Massive Poaching Investigation Ends With Jail, Fines

A massive investigation into illegal hunting activities has resulted in jail sentences, fines and other penalties for more than two dozen in multiple states.

“Operation Cimmaron” resulted in two outfitters selling hunts in Texas and more than two dozen hunters being prosecuted. The investigation began a decade ago following citations written by Texas wildlife officials and progressed into a deeper probe.

After three years, Texas conservation officials contacted federal wildlife agents with the U.S. Fish and Wildlife Service to request assistance. Hunters from other states were involved, thus involving the federal Lacey Act related to illegally-taken wildlife crossing state lines. According to The Wichita Eagle, state and federal agents began working on the case in 2007 and for two years built enough evidence to secure warrants.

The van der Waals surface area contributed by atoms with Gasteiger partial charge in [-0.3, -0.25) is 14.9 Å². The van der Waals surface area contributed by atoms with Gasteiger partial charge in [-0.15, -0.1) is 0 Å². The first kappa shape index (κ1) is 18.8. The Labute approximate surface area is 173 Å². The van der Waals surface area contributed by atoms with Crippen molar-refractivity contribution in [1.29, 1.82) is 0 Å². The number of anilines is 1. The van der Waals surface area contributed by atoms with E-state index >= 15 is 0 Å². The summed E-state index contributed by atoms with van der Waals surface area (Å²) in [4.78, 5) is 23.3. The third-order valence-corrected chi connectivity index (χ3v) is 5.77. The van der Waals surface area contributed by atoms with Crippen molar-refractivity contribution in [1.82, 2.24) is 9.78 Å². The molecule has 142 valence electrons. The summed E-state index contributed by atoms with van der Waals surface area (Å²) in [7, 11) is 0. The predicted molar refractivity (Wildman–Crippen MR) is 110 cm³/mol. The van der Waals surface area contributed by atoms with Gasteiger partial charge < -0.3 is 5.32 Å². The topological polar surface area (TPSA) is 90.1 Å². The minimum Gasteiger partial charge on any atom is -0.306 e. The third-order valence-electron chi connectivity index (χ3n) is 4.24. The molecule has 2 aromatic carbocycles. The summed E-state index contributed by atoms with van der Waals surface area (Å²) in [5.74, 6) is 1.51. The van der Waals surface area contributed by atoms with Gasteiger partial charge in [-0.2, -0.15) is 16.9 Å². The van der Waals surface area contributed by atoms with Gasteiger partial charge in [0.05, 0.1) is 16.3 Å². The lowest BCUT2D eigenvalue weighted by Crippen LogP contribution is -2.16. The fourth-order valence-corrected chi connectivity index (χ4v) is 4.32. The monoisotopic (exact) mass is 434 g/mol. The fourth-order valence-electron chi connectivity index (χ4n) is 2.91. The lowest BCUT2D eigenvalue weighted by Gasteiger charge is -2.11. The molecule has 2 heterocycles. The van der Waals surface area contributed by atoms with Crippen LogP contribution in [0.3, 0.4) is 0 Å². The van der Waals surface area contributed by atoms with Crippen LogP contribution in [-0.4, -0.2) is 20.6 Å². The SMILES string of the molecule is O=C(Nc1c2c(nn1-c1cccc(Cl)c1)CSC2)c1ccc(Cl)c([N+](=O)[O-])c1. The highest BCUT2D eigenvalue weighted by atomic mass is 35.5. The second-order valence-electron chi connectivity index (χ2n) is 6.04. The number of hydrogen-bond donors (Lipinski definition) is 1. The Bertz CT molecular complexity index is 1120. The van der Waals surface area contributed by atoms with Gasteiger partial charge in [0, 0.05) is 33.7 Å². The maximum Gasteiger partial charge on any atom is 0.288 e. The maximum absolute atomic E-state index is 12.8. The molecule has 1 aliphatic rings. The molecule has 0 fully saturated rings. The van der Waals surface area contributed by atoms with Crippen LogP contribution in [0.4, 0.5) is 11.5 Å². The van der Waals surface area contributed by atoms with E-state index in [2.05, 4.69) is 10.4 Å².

Arrests were made starting in 2009. Federal game warden John Brooks told the newspaper that about 120 sets of antlers or mounted deer heads were confiscated. Brooks also said others could have been prosecuted but were not charged.

“There is a lot more we could have done,” Brooks told the Eagle. “Some went by the wayside because of (the statue of limitations) and sometimes you just have to make priorities.”

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